May 28, 2024  
2020-2021 Catalog 
2020-2021 Catalog [ARCHIVED CATALOG]

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EGS 142 - Asian American Roots

5 Credits
An interdisciplinary examination of the shared and uneven histories of Asian American migration, settlement, and struggles for social justice from 1850s through WWII using comparative race/ethnic and intersectional frameworks.

Course Note Previously CGG 205 and DGS 140.

Quarters Typically Offered
Fall Day
Designed to Serve All students.  Meets the Social Science Area I and Diversity and Globalism degree requirements.
Active Date 20200330T21:14:09

Grading System Decimal Grade
Class Limit 35
Contact Hours: Lecture 55
Total Contact Hours 55
Degree Distributions:
  • Diversity & Globalism
  • Social Science Area I

Course Outline

  1. Introduction to the frameworks of Asian American studies (ethnicity, racial formation, settler colonialism, and intersectionality)
  2. Arrival and exclusion (labor, migration, anti-Asian violence, and exclusion of Chinese, Japanese, Korean, Filipino, and South Asians)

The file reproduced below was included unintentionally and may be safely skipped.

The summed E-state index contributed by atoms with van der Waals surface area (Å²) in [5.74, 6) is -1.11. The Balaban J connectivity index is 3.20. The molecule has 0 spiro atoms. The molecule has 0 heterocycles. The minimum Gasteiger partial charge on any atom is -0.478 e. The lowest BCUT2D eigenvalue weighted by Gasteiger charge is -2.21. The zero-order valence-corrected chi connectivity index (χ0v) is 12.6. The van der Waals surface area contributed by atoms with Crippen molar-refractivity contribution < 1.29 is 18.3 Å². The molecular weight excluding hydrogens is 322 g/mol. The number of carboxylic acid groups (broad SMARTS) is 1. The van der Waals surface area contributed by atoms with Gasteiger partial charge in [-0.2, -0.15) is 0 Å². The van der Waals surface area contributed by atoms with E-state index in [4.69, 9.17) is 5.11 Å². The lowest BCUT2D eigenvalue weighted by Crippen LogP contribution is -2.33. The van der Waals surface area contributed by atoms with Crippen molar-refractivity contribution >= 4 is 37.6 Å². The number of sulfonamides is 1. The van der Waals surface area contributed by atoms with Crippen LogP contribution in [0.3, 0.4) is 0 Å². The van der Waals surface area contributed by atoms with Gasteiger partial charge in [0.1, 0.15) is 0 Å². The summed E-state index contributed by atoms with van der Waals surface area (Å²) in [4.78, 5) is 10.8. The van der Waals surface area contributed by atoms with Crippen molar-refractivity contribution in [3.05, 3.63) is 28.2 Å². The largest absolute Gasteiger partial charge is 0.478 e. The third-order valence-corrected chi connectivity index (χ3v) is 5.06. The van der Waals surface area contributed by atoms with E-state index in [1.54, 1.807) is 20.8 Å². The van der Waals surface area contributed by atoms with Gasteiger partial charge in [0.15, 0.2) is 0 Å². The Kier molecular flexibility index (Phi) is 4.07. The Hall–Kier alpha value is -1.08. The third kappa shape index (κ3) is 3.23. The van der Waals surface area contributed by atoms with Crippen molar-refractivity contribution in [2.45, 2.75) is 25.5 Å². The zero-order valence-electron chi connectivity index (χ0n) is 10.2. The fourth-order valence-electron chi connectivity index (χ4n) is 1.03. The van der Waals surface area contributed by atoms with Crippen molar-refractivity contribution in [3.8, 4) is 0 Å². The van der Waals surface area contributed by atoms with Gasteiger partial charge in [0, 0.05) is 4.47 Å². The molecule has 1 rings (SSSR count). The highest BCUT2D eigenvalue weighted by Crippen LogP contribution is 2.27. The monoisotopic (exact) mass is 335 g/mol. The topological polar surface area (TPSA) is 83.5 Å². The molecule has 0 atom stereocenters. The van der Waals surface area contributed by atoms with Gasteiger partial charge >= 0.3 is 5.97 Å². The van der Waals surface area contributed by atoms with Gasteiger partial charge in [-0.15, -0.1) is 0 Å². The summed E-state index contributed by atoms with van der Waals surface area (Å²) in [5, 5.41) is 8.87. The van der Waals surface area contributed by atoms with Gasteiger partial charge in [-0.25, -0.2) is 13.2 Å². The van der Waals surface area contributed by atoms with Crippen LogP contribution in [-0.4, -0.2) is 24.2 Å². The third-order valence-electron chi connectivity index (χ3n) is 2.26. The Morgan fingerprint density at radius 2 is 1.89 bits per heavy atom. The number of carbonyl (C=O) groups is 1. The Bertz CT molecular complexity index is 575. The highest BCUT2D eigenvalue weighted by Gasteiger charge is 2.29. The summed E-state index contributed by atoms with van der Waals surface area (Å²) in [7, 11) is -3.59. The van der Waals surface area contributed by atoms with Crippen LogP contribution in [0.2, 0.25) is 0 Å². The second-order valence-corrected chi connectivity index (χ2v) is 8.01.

3. Survival and resistance (family formation, work lives, resisting sexual and economic exploitation, struggles for civil rights, homeland independence)
  4. Forced removal and mass incarceration of Japanese Americans during WWII
  5. Struggles for equal rights and belonging during WWII

Student Learning Outcomes
Articulate the social and political construction of an “Asian race.”

Recognize the influence of the U.S. labor, laws, and homeland politics on the formation of Asian American ethnic identity and interethnic solidarity.

Describe when, where, and how Asian Americans resisted multiple forms of oppressions.

Effectively interpret personal experience and observations using key concepts and frameworks learned in the course.

Effectively participate in collective learning using alternative modalities, such as visual art, spoken word, and/or genre productions.

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